C.C. Wright - Modesto's Irrigationist Assemblyman
Known as the "father of irrigation," C.C. Wright was a Modesto assemblyman in the California State Legislature who was given a first draft of the bill that allowed the formation of local irrigation districts. He rewrote the bill, which was passed as the Wright Irrigation Act and signed into law on March 7, 1887. In Stories of Stanislaus, Sol P. Elias says that Wright was one of the most prominent attorneys of the valley at the time the Wright Irrigation Act became law. "[He] was one of the foremost agents in the county's development through his efforts to secure irrigation for the central plains. A native of Iowa, he came to the county in early days and secured a position as teacher in the LaGrange schools. While teaching he was admitted to the bar and immediately took high rank as a lawyer and as a public spirited citizen."
A large, enthusiastic crowd greeted Wright when he returned to Modesto after the passage of the Wright Irrigation Law. Elias states: "He had written into the statute law an enactment that in its final analysis meant more for the economic development of the State than any other bill that had ever been adopted by the legislature. The mandate that had been given to him by his consitutents had been observed to the letter and in the spirit in which it was given. His duty had been faithfully performed."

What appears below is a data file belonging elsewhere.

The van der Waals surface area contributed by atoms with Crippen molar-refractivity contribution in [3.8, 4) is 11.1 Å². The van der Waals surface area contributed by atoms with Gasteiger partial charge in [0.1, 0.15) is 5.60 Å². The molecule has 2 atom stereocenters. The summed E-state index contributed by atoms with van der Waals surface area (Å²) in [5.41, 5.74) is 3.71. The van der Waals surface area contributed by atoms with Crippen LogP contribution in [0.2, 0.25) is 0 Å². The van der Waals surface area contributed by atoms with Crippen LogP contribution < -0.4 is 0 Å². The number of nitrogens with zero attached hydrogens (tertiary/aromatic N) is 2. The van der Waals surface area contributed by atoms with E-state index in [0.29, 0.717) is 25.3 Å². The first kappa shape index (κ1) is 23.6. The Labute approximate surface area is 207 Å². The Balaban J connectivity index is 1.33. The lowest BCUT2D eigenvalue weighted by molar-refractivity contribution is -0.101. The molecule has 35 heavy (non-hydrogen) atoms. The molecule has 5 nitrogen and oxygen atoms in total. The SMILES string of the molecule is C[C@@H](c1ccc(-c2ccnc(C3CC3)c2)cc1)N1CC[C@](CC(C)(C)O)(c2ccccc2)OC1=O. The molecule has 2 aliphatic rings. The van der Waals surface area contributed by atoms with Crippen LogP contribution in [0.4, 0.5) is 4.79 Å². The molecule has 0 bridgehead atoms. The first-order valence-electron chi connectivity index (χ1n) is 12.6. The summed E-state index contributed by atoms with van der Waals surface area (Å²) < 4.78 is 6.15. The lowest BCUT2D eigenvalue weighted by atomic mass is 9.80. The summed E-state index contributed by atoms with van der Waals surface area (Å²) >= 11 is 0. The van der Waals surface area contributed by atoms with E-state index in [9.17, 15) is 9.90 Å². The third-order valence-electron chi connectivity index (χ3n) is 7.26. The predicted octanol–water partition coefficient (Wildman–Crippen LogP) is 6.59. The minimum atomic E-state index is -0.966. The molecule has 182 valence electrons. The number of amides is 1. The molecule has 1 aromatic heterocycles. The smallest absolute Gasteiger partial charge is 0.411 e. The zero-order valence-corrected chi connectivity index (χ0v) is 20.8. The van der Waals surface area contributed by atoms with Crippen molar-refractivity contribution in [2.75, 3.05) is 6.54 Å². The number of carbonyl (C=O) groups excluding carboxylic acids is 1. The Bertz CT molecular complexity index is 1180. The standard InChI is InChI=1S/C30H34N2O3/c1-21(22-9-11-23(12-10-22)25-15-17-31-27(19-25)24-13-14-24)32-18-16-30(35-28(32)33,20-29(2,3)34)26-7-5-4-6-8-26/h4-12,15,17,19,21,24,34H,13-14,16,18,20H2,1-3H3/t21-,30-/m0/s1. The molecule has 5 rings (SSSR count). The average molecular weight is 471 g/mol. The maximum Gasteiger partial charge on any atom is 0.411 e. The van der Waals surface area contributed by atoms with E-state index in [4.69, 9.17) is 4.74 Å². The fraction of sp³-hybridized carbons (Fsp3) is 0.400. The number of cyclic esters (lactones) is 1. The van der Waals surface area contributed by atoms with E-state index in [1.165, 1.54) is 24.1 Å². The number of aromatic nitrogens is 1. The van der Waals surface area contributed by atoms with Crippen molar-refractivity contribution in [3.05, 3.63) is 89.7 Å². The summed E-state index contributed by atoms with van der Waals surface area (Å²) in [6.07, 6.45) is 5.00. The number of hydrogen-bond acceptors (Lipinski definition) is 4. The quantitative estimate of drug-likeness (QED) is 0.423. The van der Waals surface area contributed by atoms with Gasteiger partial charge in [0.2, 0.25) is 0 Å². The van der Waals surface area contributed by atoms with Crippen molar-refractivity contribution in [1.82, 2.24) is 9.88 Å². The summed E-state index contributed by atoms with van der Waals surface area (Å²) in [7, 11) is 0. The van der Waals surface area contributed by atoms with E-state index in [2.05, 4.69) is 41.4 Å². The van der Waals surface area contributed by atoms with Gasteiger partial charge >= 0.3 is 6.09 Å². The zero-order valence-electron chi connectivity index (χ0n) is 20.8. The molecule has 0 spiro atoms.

Later, however, as litigation over the formation of the irrigation districts began "and threatened to continue interminably and to wreck the hopes of the irrigation pioneers, there was much personal antagonism manifested toward the author of the law."
In the latter years of his life, C.C. Wright's name was constantly mentioned with honor and praise by those who had formerly so bitterly assailed him. He possessed positive convictions, and the moral courage to adhere to them in the face of opposing forces. Ill health caused his removal to Los Angeles in 1889 where he practiced law until his death in 1906. - Stories of Stanislaus, Sol P. Elias
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